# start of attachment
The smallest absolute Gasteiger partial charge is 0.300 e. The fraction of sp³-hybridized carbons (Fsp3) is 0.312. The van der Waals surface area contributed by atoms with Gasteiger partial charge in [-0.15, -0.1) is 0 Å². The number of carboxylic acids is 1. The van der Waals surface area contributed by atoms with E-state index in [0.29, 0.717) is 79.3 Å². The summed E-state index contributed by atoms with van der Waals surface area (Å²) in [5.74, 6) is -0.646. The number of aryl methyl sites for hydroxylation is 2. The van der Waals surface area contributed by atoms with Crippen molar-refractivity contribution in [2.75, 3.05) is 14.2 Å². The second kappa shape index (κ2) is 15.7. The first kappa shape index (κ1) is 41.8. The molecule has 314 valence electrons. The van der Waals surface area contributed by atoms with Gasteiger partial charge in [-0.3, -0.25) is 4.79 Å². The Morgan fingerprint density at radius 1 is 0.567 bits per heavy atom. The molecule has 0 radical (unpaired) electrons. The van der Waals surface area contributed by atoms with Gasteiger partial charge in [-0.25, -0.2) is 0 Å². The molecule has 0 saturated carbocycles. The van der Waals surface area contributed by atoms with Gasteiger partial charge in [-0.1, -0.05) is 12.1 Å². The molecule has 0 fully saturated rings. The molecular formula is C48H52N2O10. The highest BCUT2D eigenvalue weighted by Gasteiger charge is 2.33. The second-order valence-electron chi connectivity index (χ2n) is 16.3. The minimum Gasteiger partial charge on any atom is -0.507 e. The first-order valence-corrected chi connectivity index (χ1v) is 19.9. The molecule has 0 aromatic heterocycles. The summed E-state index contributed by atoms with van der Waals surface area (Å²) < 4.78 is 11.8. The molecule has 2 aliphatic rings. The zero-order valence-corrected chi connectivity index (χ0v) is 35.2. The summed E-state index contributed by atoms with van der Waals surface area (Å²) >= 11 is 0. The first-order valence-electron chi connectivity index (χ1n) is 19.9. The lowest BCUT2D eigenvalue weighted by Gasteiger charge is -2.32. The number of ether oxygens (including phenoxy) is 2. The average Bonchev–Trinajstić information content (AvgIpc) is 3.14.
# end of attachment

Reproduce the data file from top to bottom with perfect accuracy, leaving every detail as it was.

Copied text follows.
The smallest absolute Gasteiger partial charge is 0.300 e. The fraction of sp³-hybridized carbons (Fsp3) is 0.312. The van der Waals surface area contributed by atoms with Gasteiger partial charge in [-0.15, -0.1) is 0 Å². The number of carboxylic acids is 1. The van der Waals surface area contributed by atoms with E-state index in [0.29, 0.717) is 79.3 Å². The summed E-state index contributed by atoms with van der Waals surface area (Å²) in [5.74, 6) is -0.646. The number of aryl methyl sites for hydroxylation is 2. The van der Waals surface area contributed by atoms with Crippen molar-refractivity contribution in [2.75, 3.05) is 14.2 Å². The second kappa shape index (κ2) is 15.7. The first kappa shape index (κ1) is 41.8. The molecule has 314 valence electrons. The van der Waals surface area contributed by atoms with Gasteiger partial charge in [-0.3, -0.25) is 4.79 Å². The Morgan fingerprint density at radius 1 is 0.567 bits per heavy atom. The molecule has 0 radical (unpaired) electrons. The van der Waals surface area contributed by atoms with Gasteiger partial charge in [-0.25, -0.2) is 0 Å². The molecule has 0 saturated carbocycles. The van der Waals surface area contributed by atoms with Gasteiger partial charge in [-0.1, -0.05) is 12.1 Å². The molecule has 0 fully saturated rings. The molecular formula is C48H52N2O10. The highest BCUT2D eigenvalue weighted by Gasteiger charge is 2.33. The second-order valence-electron chi connectivity index (χ2n) is 16.3. The minimum Gasteiger partial charge on any atom is -0.507 e. The first-order valence-corrected chi connectivity index (χ1v) is 19.9. The molecule has 0 aromatic heterocycles. The summed E-state index contributed by atoms with van der Waals surface area (Å²) < 4.78 is 11.8. The molecule has 2 aliphatic rings. The zero-order valence-corrected chi connectivity index (χ0v) is 35.2. The summed E-state index contributed by atoms with van der Waals surface area (Å²) >= 11 is 0. The first-order valence-electron chi connectivity index (χ1n) is 19.9. The lowest BCUT2D eigenvalue weighted by Gasteiger charge is -2.32. The number of ether oxygens (including phenoxy) is 2. The average Bonchev–Trinajstić information content (AvgIpc) is 3.14.